Ballyfermot Suicide Cluster Report: 8 Young Women Die

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Ballyfermot Suicide Cluster Report: 8 Young Women Die
Poverty, deprivation and fear of Tusla are key causes

Since 2015 Dublin’s Ballyfermot has had a suicide rate that is 3 times the national average. Over a 10-week period in 2019, 8 young women in their 20s and 30s died by suicide in the general area. Four of the women were from Ballyfermot. The others were from nearby Palmerstown and Clondalkin and Tallaght.

Many of the women were young mothers. The cluster of female suicides prompted a HSE investigation. A Rapid Assessment Response team was established to report on what had happened in the area to cause such an upsurge in suicides.

The report found that deprivation and the housing crisis was a key driver of death by suicide in the area. The report says that “The lives lost of these young women has been deeply traumatic to the area”. A lot of Ballyfermot is “significantly impacted by deprivation,” the report says.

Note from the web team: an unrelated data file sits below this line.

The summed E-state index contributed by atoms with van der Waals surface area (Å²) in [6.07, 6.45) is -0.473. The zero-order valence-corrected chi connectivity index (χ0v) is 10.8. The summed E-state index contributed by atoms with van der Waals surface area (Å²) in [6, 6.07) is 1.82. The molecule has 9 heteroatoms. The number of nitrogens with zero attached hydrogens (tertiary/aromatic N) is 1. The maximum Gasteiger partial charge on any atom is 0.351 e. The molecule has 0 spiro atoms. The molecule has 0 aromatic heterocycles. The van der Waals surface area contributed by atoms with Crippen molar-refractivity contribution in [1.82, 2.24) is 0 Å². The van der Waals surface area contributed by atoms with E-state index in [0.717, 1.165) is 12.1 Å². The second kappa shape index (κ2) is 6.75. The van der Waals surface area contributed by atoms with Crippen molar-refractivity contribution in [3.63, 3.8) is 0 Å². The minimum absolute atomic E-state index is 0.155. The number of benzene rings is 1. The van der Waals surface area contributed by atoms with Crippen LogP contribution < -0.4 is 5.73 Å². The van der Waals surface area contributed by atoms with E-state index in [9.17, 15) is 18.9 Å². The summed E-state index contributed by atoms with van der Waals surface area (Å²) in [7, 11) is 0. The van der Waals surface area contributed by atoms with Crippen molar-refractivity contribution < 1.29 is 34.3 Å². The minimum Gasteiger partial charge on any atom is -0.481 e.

“underlying trauma is at the root of anxiety, depression or poor mental health for young women in the area”. The report singled out childhood trauma as a root cause of depression and anxiety in women. Childhood experiences of domestic violence, sexual or physical abuse as a child, family separation, alcohol or drug abuse in the home were all factors in later mental ill-health amongst women, the report found.

Current problems cited in the report are more damning for our society as a whole. The report states that the housing crisis was a big factor in suicide risk. The report states that many single parents are “in and out of homelessness”. Almost all the people questioned cited domestic violence as a key issue for them. Mothers amongst those contributing said that they feared Tusla and their children being taken away from them.

Mothers experiencing poverty, violence, drug abuse or mental health problems are “unlikely to engage with programmes because they fear that social services will intervene”.

Services in the area, even if people did engage with them, the report found were “under-resourced or operating with waiting lists, particularly mental health, counselling and family support”.

Long term poverty, deprivation and homelessness are driving people to kill themselves. Lack of supports to help people to cope with all of this only exacerbates their problems.